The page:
Talking to Your Physician: Surviving ObamaCare, by Lawrence W. Gold, M. D.
Five out of five stars
When reading the subtitle, I thought the book would be yet another diatribe against Obamacare. The political rhetoric against it has been loud, repetitive and occasionally nonsensical. Witness the chatter about “death panels.”
Yet, the content is generally supportive of the concept of Obamacare, almost totally through omission rather than commission. It is very rarely mentioned so the subtitle comes across as more cover hype than a description of the content.
The focus, which is the art of developing a two-way channel of communication between the physician and patient, would have been valid one hundred years ago. The only real difference is that the patients now have access to an enormous amount of online information, some more valuable and accurate than others <wink>. Gold uses facts, humor and cartoons to explain how the relationship between a physician and patient should function.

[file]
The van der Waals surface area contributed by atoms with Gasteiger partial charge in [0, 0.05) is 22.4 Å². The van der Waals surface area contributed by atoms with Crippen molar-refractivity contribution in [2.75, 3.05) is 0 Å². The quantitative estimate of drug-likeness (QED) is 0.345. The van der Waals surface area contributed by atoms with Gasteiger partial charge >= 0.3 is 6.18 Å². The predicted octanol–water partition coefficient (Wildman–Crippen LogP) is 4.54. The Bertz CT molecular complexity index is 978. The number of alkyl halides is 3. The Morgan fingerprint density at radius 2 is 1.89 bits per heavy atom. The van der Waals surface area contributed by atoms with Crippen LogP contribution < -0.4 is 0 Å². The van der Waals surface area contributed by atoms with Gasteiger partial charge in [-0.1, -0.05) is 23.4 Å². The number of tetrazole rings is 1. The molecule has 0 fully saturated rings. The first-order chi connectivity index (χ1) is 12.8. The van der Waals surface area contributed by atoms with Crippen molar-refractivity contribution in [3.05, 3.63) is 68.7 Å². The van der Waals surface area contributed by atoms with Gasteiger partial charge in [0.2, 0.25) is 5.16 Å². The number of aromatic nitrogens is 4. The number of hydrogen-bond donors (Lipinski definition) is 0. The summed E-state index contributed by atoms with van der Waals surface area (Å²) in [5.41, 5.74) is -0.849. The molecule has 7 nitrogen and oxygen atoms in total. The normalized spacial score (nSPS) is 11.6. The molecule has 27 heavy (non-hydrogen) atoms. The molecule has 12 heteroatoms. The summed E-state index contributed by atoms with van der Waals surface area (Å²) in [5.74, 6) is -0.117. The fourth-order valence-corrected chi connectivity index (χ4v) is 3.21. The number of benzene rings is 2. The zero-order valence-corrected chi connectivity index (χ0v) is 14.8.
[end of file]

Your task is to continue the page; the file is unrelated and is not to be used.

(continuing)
My favorite joke is attributed to Jadelr and Cristina Cordova, “If you trust Google more than your doctor, maybe it’s time to switch doctors.” The second best is by the master Mark Twain, “Be careful about reading health books. You may die of a misprint.” Other jokes deal with medical malpractice and a patient misunderstanding the meaning of a word.
The relationship between a patient and their physician is one that functions best when it is open and honest, for it can truly be a matter of life and death. Or at least a shorter life and a more painful and lingering death. This is a good book on how to improve that relationship and should be read by principals on both sides of the equation.
This book was made available for free for review purposes.